The basic unit of all living organisms, from bacteria to humans, is the cell. Contained within these cells is a molecule called deoxyribonucleic acid (or DNA). This amazing molecule contains the blueprint used to build an organism – our genetic makeup, or genotype, controls our phenotype (observable characteristics). DNA is built from nucleotides. Each nucleotide has three basic parts: a phosphate group, a deoxyribose sugar, a nitrogenous base – A, C, G, or T. The sugar of one nucleotide is covalent bonded to the phosphate group of its neighbor, forming long strands of DNA. Purified DNA used in molecular biology applications, including genetic engineering, transformation, restriction digest, PCR, and more. But how do we get it out of the cell? First, we need to break open the cell wall and membranes, the nuclear membrane, and then separate the DNA from all the other stuff that is present in the cytoplasm. We do this in a process called lysis. Once the cells are broken open, then we can use the chemical properties of DNA to separate it from the rest of the cellular components.
So, what do we need to extract DNA from cells?
- First, we need a sample. This can be anything that has DNA, from microbes to plants to human cells.
- Next, we need a DNA Extraction Buffer to help us lyse, or break open, the cell and nuclear membranes, releasing the DNA. Most DNA extraction buffers contain a molecules that stabilize the sample’s pH, a chelating agent to inactivate the enzymes that chew up DNA, a detergent that dissolves lipids, like the cell membrane, and salt, which disrupts the interactions between DNA and water.
- Then, we need ice cold isopropyl alcohol, which helps us force DNA out of the cell lysate. This results in long insoluble fibers of nucleic acid that we can either spool out using a glass rod, or a centrifuge to concentrate at the bottom of a tube.
- Finally, we need a way to physically break the cell walls and membranes. We can use a mortar and pestle to grind the cells, freeze/thaw to rupture cells by forming ice crystals, or a sonicator to use high frequency sound to break open the cells.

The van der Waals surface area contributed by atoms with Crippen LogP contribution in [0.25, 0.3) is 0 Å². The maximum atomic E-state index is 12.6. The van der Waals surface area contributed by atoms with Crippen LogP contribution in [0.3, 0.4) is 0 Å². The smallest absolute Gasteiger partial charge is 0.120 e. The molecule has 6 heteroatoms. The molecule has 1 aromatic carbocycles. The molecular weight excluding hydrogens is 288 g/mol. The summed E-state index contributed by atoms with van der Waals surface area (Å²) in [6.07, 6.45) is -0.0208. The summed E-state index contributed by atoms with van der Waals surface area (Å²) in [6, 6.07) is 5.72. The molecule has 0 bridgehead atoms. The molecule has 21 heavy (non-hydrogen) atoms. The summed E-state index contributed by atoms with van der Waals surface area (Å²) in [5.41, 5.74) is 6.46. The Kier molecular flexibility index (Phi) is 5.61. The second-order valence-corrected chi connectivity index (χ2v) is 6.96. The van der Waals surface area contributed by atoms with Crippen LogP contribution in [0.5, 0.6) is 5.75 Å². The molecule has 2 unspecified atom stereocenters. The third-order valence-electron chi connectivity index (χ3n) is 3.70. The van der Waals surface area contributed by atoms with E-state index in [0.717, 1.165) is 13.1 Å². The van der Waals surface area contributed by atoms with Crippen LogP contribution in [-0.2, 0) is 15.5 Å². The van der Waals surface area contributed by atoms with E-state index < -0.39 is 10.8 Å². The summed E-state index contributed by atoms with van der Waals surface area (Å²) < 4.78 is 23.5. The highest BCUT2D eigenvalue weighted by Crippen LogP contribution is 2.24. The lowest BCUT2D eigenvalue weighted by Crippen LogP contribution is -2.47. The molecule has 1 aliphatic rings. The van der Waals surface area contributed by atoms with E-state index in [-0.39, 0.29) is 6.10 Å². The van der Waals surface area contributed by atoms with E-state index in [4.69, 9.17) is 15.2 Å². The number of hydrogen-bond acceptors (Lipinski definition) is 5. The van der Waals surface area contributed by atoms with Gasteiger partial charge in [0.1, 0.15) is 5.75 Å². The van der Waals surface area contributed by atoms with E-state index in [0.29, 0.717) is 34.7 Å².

Now, we’re ready to get started. We’re going to put our sample to our tube and add our DNA extraction buffer. Next, we then crush the tissue by grinding it with our pestle, which physically crushes the cells and releases the DNA. The detergents in the buffer aid in dissolving the cell membranes, further assisting in the liberation of DNA from the cells.
The salt, or sodium chloride, dissolved in our buffer exists as positively charged sodium ions and negatively charged chloride ions. The positive sodium ions neutralize the negative charge of DNA’s sugar-phosphate backbone. This improves its solubility in water. Without the salt, DNA remains negatively charged so it does not dissolve well in water.
Next, we add ice-cold isopropyl alcohol to the cell lysate, which causes the DNA to precipitate from cellular lysate as sticky white fibers due to its low solubility in isopropanol. The addition of salt neutralizes the negatively charged backbone of DNA, further decreasing its solubility. Furthermore, we’re going to make sure our alcohol is super cold, as the colder temperature promotes even greater DNA precipitation.
The precipitated DNA is separated from the rest of the cellular components in one of two ways. The first method involves layering the ice-cold isopropyl alcohol on top of the DNA solution, where the DNA will precipitate at the interface as sticky white fibers. To extract the DNA, a spooling rod is used to pull it out of the tube. The second and more common method is to mix and centrifuge the mixture at a very high speed, causing the purified DNA to form a pellet at the bottom of the tube. This pellet can be resuspended in buffer and used in molecular biology applications.
Here are some resources to help you in your DNA experiments!